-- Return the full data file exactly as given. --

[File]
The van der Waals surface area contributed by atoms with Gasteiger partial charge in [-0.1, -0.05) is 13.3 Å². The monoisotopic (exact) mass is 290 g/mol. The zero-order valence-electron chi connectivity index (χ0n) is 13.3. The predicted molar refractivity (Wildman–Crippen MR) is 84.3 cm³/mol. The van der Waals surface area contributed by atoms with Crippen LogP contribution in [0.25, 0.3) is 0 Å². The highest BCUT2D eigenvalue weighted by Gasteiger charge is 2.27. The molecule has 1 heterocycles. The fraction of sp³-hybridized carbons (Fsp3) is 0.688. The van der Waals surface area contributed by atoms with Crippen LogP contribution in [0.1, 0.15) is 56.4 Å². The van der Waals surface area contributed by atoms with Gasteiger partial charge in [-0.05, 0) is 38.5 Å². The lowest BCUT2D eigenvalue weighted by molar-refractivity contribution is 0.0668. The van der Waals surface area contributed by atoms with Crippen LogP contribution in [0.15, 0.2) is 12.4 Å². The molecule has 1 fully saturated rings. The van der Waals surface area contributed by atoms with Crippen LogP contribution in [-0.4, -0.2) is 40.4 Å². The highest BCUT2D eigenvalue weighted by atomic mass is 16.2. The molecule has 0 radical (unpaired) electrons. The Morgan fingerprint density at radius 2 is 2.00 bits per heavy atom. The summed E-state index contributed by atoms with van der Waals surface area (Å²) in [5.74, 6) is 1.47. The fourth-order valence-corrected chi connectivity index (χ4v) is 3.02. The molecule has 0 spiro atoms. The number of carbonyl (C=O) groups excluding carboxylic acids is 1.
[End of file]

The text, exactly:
The van der Waals surface area contributed by atoms with Gasteiger partial charge in [-0.1, -0.05) is 13.3 Å². The monoisotopic (exact) mass is 290 g/mol. The zero-order valence-electron chi connectivity index (χ0n) is 13.3. The predicted molar refractivity (Wildman–Crippen MR) is 84.3 cm³/mol. The van der Waals surface area contributed by atoms with Crippen LogP contribution in [0.25, 0.3) is 0 Å². The highest BCUT2D eigenvalue weighted by Gasteiger charge is 2.27. The molecule has 1 heterocycles. The fraction of sp³-hybridized carbons (Fsp3) is 0.688. The van der Waals surface area contributed by atoms with Crippen LogP contribution in [0.1, 0.15) is 56.4 Å². The van der Waals surface area contributed by atoms with Gasteiger partial charge in [-0.05, 0) is 38.5 Å². The lowest BCUT2D eigenvalue weighted by molar-refractivity contribution is 0.0668. The van der Waals surface area contributed by atoms with Crippen LogP contribution in [0.15, 0.2) is 12.4 Å². The molecule has 1 fully saturated rings. The van der Waals surface area contributed by atoms with Crippen LogP contribution in [-0.4, -0.2) is 40.4 Å². The highest BCUT2D eigenvalue weighted by atomic mass is 16.2. The molecule has 0 radical (unpaired) electrons. The Morgan fingerprint density at radius 2 is 2.00 bits per heavy atom. The summed E-state index contributed by atoms with van der Waals surface area (Å²) in [5.74, 6) is 1.47. The fourth-order valence-corrected chi connectivity index (χ4v) is 3.02. The molecule has 0 spiro atoms. The number of carbonyl (C=O) groups excluding carboxylic acids is 1.